of the young Marie Antoinette. On the one hand she does produce these kind of formal state portraits. On the other she produces images that are much more kind of maternal and tender like Mademoiselle Brongniart. This lovely young very cheeky looking girl with her bag pulling the wool out of it. And it’s that Vigeé Le Brun really becomes known for being able to paint portraits that convey a sort of emotional tenor with them as well. This is a self-portrait and it’s where we actually meet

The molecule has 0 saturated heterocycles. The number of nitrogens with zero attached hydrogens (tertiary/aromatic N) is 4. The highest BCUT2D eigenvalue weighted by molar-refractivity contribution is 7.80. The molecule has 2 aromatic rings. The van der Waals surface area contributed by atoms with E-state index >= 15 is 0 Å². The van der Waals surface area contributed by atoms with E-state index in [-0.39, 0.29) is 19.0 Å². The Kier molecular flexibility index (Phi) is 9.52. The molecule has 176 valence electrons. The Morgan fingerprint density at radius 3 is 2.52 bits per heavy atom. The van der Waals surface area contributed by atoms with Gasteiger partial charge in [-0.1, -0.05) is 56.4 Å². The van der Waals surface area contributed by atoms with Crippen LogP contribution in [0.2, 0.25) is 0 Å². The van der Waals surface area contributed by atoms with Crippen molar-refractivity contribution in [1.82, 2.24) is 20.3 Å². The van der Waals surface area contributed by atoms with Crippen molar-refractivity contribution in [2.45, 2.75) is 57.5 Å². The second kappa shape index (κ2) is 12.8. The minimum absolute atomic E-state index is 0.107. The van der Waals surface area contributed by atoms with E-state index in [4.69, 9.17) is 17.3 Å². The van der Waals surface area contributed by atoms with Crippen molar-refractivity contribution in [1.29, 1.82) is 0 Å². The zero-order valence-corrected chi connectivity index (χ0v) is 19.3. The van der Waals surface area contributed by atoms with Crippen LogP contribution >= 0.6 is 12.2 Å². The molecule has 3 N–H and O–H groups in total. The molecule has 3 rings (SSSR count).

Vigeé Le Brun. She’s staring out at us very confidently wearing these beautiful fine clothes so she’s clearly dressed up in this wonderful finery. But in her hand she’s also holding her artist’s material. Her palette with these great being globs of paint all over it you can see her brushes which she’s clearly been using because the ends of them have little bits of paint on. She’s on the one hand this very young, very attractive, very beautifully dressed woman. And on the other hand, quite literally in her other hand is her profession. This is a self-portrait that’s saying I’m an artist. I’m also a woman. I can absolutely do both. And even more than that it’s also a self-portrait that’s correcting the old masters. Rubens painted a portrait of a young woman in a hat that was always known as ‘The Straw Hat’. But if you look at it you’ll see it’s not a straw hat at all. And Vigeé Le Burn we know saw this portrait in Brussels and then she comes back and she paints her self-portrait and she corrects the mistake. So look at her here in her beautiful straw hat. Not only is she comparing herself to Rubens she’s actually saying, look I can go one better. It is just a fact that there are fewer paintings by women artists at the National Gallery than there are by male artists but I think you have to take into account the time period we cover. Vigeé Le Brun grows up clearly before the revolution and so she’s very much in that world which was a very kind of strictly hierarchised art world. In order to operate as an artist in Paris you had to be a member of the Guild or the Académie Royale. But the Académie is not exactly open for women they actually make a limit in the 18th century to say they won’t admit more than four women at any given time. If you’re a male artist and you join the Académie you have immediately this great community of peers. If you’re a woman, you can only exhibit at the salon. You don’t get any of the lessons, you don’t get to draw from live models. You can’t let a woman go anywhere near a naked man. So it is just a totally totally different world. Vigeé Le Brun did actually get membership to the Académie Royale but she got it in a rather unusual way. Instead of the usual kind of strict admittance procedures the king just admitted her point blank one day clearly at his wife’s urging and you can imagine how her fellow male academicians felt about this. She had this kind of incredibly prestigious door open for her. If I stop and think about it, I’m a young woman at the beginning of the 21st century the opportunities I’ve had would have been unimaginable to somebody, a woman, in the late 18th century. So I look at someone like Vigeé Le Brun and I just think,